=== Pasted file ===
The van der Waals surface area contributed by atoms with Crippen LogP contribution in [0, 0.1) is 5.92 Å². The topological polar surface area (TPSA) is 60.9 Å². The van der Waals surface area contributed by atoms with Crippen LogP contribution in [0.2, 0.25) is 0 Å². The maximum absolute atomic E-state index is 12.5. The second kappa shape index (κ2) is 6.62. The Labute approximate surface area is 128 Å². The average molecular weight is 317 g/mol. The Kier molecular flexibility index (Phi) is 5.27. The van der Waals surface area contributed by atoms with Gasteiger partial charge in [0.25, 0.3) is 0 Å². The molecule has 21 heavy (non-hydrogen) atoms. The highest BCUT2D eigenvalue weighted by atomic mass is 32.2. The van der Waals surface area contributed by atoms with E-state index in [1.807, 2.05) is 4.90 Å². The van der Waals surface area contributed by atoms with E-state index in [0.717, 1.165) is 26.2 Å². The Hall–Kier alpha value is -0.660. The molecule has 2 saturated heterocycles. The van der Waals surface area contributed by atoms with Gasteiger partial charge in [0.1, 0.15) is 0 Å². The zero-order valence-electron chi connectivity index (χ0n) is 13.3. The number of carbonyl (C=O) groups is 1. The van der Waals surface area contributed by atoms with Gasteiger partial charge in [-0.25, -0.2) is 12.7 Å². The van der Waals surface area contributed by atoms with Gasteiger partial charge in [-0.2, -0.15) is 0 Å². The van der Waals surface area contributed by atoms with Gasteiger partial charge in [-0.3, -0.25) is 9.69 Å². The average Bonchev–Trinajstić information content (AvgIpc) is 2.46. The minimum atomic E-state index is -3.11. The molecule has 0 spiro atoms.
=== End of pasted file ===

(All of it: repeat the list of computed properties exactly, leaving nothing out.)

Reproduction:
The van der Waals surface area contributed by atoms with Crippen LogP contribution in [0, 0.1) is 5.92 Å². The topological polar surface area (TPSA) is 60.9 Å². The van der Waals surface area contributed by atoms with Crippen LogP contribution in [0.2, 0.25) is 0 Å². The maximum absolute atomic E-state index is 12.5. The second kappa shape index (κ2) is 6.62. The Labute approximate surface area is 128 Å². The average molecular weight is 317 g/mol. The Kier molecular flexibility index (Phi) is 5.27. The van der Waals surface area contributed by atoms with Gasteiger partial charge in [0.25, 0.3) is 0 Å². The molecule has 21 heavy (non-hydrogen) atoms. The highest BCUT2D eigenvalue weighted by atomic mass is 32.2. The van der Waals surface area contributed by atoms with E-state index in [1.807, 2.05) is 4.90 Å². The van der Waals surface area contributed by atoms with E-state index in [0.717, 1.165) is 26.2 Å². The Hall–Kier alpha value is -0.660. The molecule has 2 saturated heterocycles. The van der Waals surface area contributed by atoms with Gasteiger partial charge in [0.1, 0.15) is 0 Å². The zero-order valence-electron chi connectivity index (χ0n) is 13.3. The number of carbonyl (C=O) groups is 1. The van der Waals surface area contributed by atoms with Gasteiger partial charge in [-0.25, -0.2) is 12.7 Å². The van der Waals surface area contributed by atoms with Gasteiger partial charge in [-0.2, -0.15) is 0 Å². The van der Waals surface area contributed by atoms with Gasteiger partial charge in [-0.3, -0.25) is 9.69 Å². The average Bonchev–Trinajstić information content (AvgIpc) is 2.46. The minimum atomic E-state index is -3.11. The molecule has 0 spiro atoms.